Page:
Government should now withdraw from court case
Chairman Felix Alvarez commented that “EU Commissioner Barroso had previously announced that only disability would be covered by this Directive. Under pressure from the European Parliament, which potentially threatened to refuse to approve any new Commission line-up, the original promise for a wide-ranging anti-discrimination Directive has now been announced. This will mean that shops, hotels, bars and others will no longer technically be able to turn anyone away on the basis of a range of important human categories. Gibraltar at this moment in time only protects people against this type of discrimination on the grounds of race.”
Alvarez further added that “Government must now seriously reconsider their policies. In particular, they should now step down from contesting the present Judicial Review case in which a Gibraltarian lesbian couple have been denied joint tenancy simply because they are gay. The new EU law will probably be in place in 4 or 5 years’ time. The provision of housing by Government is likely to be considered a ‘service’ under the Directive and a continuation of the Caruana Government’s present homophobic housing policy will be against the law. GGR will now be studying the effect that the pending illegality of discrimination in goods and services will have across a range of government policies in order to assess actions that may need to be taken.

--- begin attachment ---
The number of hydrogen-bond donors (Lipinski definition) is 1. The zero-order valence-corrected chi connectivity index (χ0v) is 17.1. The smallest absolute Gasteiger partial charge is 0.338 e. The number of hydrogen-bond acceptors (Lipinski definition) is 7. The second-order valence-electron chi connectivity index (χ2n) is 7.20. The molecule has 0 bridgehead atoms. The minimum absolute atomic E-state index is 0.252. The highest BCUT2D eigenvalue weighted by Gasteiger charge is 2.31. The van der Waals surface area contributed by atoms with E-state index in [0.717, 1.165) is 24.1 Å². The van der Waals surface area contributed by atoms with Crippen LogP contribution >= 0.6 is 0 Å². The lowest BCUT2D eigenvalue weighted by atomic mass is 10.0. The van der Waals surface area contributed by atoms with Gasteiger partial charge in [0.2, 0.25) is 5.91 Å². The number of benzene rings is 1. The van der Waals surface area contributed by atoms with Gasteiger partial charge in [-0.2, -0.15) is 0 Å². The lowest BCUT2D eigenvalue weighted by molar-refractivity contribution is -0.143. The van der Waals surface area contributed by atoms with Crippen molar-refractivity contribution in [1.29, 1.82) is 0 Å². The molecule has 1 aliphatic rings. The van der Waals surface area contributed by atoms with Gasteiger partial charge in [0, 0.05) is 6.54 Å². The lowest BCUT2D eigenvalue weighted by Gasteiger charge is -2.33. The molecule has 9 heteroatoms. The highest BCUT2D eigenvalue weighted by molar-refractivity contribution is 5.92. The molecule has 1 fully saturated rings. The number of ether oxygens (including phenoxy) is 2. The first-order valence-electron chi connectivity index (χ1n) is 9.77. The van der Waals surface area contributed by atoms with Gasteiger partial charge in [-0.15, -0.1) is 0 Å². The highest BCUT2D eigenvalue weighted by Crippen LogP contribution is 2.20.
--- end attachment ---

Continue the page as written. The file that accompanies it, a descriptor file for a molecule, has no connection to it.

“My question is this,” said Mr Alvarez, “how can Government justify continuing to throw taxpayers’ money down the drain in fighting a case they are almost guaranteed to lose one way or another? Surely the right and decent thing to do, not only for the gay community, but for the community in general, is to admit their error, change their policy and give this couple the joint tenancy they want. This would not only save the public a great deal of money, but it would also demonstrate that Government is capable of owning up to a mistake and to move on. GGR would certainly commend Government for such a stance, and without reproach. Messrs Caruana and Feetham should lead by example, and if the intended Legal Aid Reforms aim to cut back on unnecessary expense, then it makes no sense for Government to pursue an expensive case through the courts in the full knowledge it is destined to lose. What’s sauce for the citizen goose must be sauce for the government gander! It's time to act sensibly in the interests of the community and the taxpayer.”